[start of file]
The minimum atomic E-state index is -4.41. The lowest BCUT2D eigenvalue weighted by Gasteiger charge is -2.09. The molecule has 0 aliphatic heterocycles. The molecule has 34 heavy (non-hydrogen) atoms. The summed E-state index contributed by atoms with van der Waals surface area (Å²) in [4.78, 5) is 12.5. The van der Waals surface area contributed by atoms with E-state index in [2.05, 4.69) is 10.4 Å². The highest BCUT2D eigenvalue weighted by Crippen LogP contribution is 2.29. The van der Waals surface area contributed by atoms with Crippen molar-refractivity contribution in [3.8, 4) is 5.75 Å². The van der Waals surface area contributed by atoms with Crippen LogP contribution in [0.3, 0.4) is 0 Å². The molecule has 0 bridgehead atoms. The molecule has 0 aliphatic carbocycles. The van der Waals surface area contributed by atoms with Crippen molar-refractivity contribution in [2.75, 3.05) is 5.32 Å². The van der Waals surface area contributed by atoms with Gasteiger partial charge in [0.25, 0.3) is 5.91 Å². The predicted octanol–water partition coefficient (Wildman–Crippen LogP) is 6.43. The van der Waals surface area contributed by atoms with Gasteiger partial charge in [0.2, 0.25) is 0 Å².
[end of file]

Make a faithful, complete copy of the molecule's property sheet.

The minimum atomic E-state index is -4.41. The lowest BCUT2D eigenvalue weighted by Gasteiger charge is -2.09. The molecule has 0 aliphatic heterocycles. The molecule has 34 heavy (non-hydrogen) atoms. The summed E-state index contributed by atoms with van der Waals surface area (Å²) in [4.78, 5) is 12.5. The van der Waals surface area contributed by atoms with E-state index in [2.05, 4.69) is 10.4 Å². The highest BCUT2D eigenvalue weighted by Crippen LogP contribution is 2.29. The van der Waals surface area contributed by atoms with Crippen molar-refractivity contribution in [3.8, 4) is 5.75 Å². The van der Waals surface area contributed by atoms with Crippen LogP contribution in [0.3, 0.4) is 0 Å². The molecule has 0 bridgehead atoms. The molecule has 0 aliphatic carbocycles. The van der Waals surface area contributed by atoms with Crippen molar-refractivity contribution in [2.75, 3.05) is 5.32 Å². The van der Waals surface area contributed by atoms with Gasteiger partial charge in [0.25, 0.3) is 5.91 Å². The predicted octanol–water partition coefficient (Wildman–Crippen LogP) is 6.43. The van der Waals surface area contributed by atoms with Gasteiger partial charge in [0.2, 0.25) is 0 Å².